Nissan and Renault Wrestle With the Fallout From Ghosn’s Arrest
Posted November 20, 2018 4:24 p.m. EST
Updated November 20, 2018 4:31 p.m. EST
PARIS — French carmaker Renault began making preparations Tuesday to fill the gap left by the arrest of Carlos Ghosn, its chief executive who is facing questions of alleged financial misconduct, as a leadership crisis deepened inside the world’s biggest auto alliance.
Prosecutors in Japan are investigating claims that Ghosn, who is also chairman of Nissan and Mitsubishi Motors, underreported his taxable income by half for several years.
One of the auto industry’s most prominent executives, Ghosn was arrested Monday in Japan and held for questioning, but has not yet been charged. The prosecutor’s office in Tokyo said it could hold him for 72 hours but, with a court’s approval, could extend the detention an additional 20 days before it decided whether to indict him.
Ghosn created the alliance of Renault, Nissan and Mitsubishi, and has been hailed for rethinking how vehicle manufacturers could share technologies and innovate in a competitive global market. His arrest stunned the sector and sent Nissan’s share price falling to a two-year low Tuesday.
But even as Nissan and Mitsubishi prepared to quickly sever ties with Ghosn, the French government, which is Renault’s biggest shareholder, was proceeding more cautiously.
The French economy minister, Bruno Le Maire, said Tuesday that Ghosn was “no longer in a position capable of leading Renault” because of his troubles in Japan.
But Le Maire said France had no evidence of the crimes that Ghosn has been accused of committing in Japan and would not call for his removal from the board of Renault, a French corporate icon. Renault board members were preparing to meet in an emergency session Tuesday.
In a joint statement released Tuesday afternoon, Le Maire and Hiroshige Seko, the Japanese economic minister, said that they had spoken by phone and “reaffirmed the strong support of the French and Japanese governments to the alliance formed between Renault and Nissan.”
Ghosn was detained on his private jet at Haneda Airport, which serves Tokyo, after a whistleblower at Nissan made allegations that he had underreported compensation to the Japanese government. Another executive, Greg Kelly, whom authorities described as the architect of the scheme, was also arrested.
Neither Ghosn nor Kelly could be reached for comment.
After a monthslong internal inquiry, Nissan said it was planning to strip Ghosn of his position as chairman when its board meets Thursday.
Ratings agencies warned of the scandal’s financial impact. Standard & Poor’s said it could downgrade Nissan’s credit rating over the allegations, a move that would raise the company’s borrowing costs.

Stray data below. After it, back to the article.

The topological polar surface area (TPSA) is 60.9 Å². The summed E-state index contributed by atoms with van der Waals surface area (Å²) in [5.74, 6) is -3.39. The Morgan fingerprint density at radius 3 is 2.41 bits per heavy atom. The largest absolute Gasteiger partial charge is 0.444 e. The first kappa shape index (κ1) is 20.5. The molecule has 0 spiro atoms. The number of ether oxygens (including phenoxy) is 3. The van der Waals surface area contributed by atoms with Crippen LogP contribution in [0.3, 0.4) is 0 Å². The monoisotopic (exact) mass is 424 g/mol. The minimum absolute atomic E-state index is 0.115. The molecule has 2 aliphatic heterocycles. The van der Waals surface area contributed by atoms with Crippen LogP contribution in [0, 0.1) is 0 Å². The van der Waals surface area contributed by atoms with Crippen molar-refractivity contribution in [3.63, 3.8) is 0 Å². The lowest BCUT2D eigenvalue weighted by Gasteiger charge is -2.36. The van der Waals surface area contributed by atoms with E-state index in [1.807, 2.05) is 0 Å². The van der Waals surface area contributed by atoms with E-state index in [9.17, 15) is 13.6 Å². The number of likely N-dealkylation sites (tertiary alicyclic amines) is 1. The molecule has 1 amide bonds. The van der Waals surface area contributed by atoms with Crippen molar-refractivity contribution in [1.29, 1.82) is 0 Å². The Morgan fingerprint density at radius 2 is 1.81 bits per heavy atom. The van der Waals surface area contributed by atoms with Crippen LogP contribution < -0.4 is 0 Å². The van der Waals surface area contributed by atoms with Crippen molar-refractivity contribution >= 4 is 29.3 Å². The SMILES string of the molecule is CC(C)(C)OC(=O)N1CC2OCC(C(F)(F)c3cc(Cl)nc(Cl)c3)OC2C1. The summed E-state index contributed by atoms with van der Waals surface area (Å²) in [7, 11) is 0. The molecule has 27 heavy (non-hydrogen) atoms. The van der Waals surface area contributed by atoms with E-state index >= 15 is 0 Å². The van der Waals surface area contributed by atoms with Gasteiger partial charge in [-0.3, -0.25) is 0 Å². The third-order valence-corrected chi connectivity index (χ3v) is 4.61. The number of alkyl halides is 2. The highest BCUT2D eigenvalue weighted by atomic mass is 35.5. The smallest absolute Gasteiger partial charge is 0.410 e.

Nissan’s profitability could “weaken substantially” in the fiscal years 2018 and 2019 if it turned out that Ghosn’s alleged misconduct had hurt sales or the company’s alliance with Renault and Mitsubishi, S&P said in a statement.
Moody’s Investors Service said that the scandal raised questions about Nissan’s compliance and control systems “given such an incident occurred and seemingly went unreported for some time,” and that it could affect the company’s credit rating.
Ghosn instituted sweeping changes at Nissan beginning in 1999 and created a working arrangement between Nissan and Renault that allowed them to operate like a single carmaker. In 2016, that agreement included Mitsubishi and all three shared the cost of developing models and cooperated on their supply chains. In 2017, the alliance accounted for the sale of 10.6 million cars.
Ghosn’s swift downfall raised questions about the stability of the alliance as well as of the individual carmakers.
That prospect is particularly worrisome in France where Renault has more than 47,000 workers.
Renault has a 43 percent stake in Nissan and Nissan holds a 15 percent share of Renault — the same size as that of the French government. As one of Japan’s best-selling carmakers, Nissan is the heavyweight partner in the alliance.
President Emmanuel Macron of France, who is facing political challenges at home and plunging poll numbers, can ill afford to see Renault stumble. He called Monday for the alliance to stick together, saying that the state would be “extremely vigilant” about its future.
France’s influential CFE-CGC labor union said it was worried about Renault’s future and urged that “all measures be taken to preserve the interests of the Renault group and the alliance.”
In Japan, Mitsubishi announced that it was planning to conduct an internal investigation into whether Ghosn might have also “engaged in misconduct” there by similarly underreporting his compensation.
Le Maire said the authorities in France had found nothing suspicious in Ghosn’s activities in that country.
“There is nothing special to report on the fiscal situation of Mr. Ghosn in France,” he said. But, he added, if the allegations by Nissan in Japan were true, “it would be of considerable gravity.” “Concealment and tax evasion is particularly troubling when one holds an influential position and a very high salary,” he said.
A possible replacement for Ghosn at Renault could be the chief operating officer, Thierry Bolloré, Ghosn’s deputy. Renault said Tuesday that Bolloré would continue to oversee the executive committee, meaning Renault could still operate without Ghosn.
In an internal memo to employees Monday, Bolloré expressed “full support” for Ghosn and said management would defend Renault’s corporate interests.
Neither Nissan nor Mitsubishi signaled possible successor. But Standard & Poor’s, in its note, said rebuilding Nissan’s management structure could be a challenge.
“Although Nissan said it aims to identify its governance issues and hammer out preventive measures, we think rebuilding its management culture swiftly will not be easy,” the ratings agency said.